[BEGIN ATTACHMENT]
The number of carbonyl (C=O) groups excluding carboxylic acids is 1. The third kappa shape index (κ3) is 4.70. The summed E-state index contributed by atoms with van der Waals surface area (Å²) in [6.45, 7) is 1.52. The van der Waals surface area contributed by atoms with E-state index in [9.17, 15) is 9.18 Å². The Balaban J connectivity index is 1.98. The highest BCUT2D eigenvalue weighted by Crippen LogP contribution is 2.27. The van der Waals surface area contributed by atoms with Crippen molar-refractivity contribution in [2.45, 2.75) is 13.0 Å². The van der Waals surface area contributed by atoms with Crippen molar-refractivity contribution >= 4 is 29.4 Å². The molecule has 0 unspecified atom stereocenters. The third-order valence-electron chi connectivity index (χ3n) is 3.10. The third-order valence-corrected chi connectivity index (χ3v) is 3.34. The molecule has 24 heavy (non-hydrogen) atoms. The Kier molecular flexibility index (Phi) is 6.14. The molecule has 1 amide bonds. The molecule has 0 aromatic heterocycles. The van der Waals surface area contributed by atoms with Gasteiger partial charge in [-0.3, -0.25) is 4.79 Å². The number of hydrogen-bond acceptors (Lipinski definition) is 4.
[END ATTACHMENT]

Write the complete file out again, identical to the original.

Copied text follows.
The number of carbonyl (C=O) groups excluding carboxylic acids is 1. The third kappa shape index (κ3) is 4.70. The summed E-state index contributed by atoms with van der Waals surface area (Å²) in [6.45, 7) is 1.52. The van der Waals surface area contributed by atoms with E-state index in [9.17, 15) is 9.18 Å². The Balaban J connectivity index is 1.98. The highest BCUT2D eigenvalue weighted by Crippen LogP contribution is 2.27. The van der Waals surface area contributed by atoms with Crippen molar-refractivity contribution in [2.45, 2.75) is 13.0 Å². The van der Waals surface area contributed by atoms with Crippen molar-refractivity contribution >= 4 is 29.4 Å². The molecule has 0 unspecified atom stereocenters. The third-order valence-electron chi connectivity index (χ3n) is 3.10. The third-order valence-corrected chi connectivity index (χ3v) is 3.34. The molecule has 24 heavy (non-hydrogen) atoms. The Kier molecular flexibility index (Phi) is 6.14. The molecule has 1 amide bonds. The molecule has 0 aromatic heterocycles. The van der Waals surface area contributed by atoms with Gasteiger partial charge in [-0.3, -0.25) is 4.79 Å². The number of hydrogen-bond acceptors (Lipinski definition) is 4.